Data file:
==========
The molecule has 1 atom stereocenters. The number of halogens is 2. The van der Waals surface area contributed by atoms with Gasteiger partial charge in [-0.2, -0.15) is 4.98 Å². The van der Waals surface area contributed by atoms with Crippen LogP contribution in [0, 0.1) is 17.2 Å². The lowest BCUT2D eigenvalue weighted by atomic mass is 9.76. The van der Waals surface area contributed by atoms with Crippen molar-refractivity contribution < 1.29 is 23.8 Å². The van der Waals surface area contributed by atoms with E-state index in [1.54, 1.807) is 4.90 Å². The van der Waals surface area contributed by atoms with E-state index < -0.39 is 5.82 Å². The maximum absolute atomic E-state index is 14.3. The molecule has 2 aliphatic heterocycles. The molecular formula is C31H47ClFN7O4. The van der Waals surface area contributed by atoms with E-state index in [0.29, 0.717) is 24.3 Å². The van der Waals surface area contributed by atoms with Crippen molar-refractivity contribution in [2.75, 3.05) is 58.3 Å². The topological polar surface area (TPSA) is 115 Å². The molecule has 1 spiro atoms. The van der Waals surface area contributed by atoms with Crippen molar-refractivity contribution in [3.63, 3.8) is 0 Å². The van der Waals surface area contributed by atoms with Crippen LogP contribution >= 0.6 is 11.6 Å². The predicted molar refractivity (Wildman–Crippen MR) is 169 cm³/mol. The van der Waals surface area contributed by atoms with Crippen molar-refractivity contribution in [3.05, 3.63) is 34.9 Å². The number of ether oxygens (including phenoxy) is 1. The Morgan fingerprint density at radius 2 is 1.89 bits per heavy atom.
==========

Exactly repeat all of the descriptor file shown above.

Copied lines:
The molecule has 1 atom stereocenters. The number of halogens is 2. The van der Waals surface area contributed by atoms with Gasteiger partial charge in [-0.2, -0.15) is 4.98 Å². The van der Waals surface area contributed by atoms with Crippen LogP contribution in [0, 0.1) is 17.2 Å². The lowest BCUT2D eigenvalue weighted by atomic mass is 9.76. The van der Waals surface area contributed by atoms with Crippen molar-refractivity contribution < 1.29 is 23.8 Å². The van der Waals surface area contributed by atoms with E-state index in [1.54, 1.807) is 4.90 Å². The van der Waals surface area contributed by atoms with E-state index < -0.39 is 5.82 Å². The maximum absolute atomic E-state index is 14.3. The molecule has 2 aliphatic heterocycles. The molecular formula is C31H47ClFN7O4. The van der Waals surface area contributed by atoms with E-state index in [0.29, 0.717) is 24.3 Å². The van der Waals surface area contributed by atoms with Crippen molar-refractivity contribution in [2.75, 3.05) is 58.3 Å². The topological polar surface area (TPSA) is 115 Å². The molecule has 1 spiro atoms. The van der Waals surface area contributed by atoms with Crippen molar-refractivity contribution in [3.63, 3.8) is 0 Å². The van der Waals surface area contributed by atoms with Crippen LogP contribution >= 0.6 is 11.6 Å². The predicted molar refractivity (Wildman–Crippen MR) is 169 cm³/mol. The van der Waals surface area contributed by atoms with Crippen molar-refractivity contribution in [3.05, 3.63) is 34.9 Å². The number of ether oxygens (including phenoxy) is 1. The Morgan fingerprint density at radius 2 is 1.89 bits per heavy atom.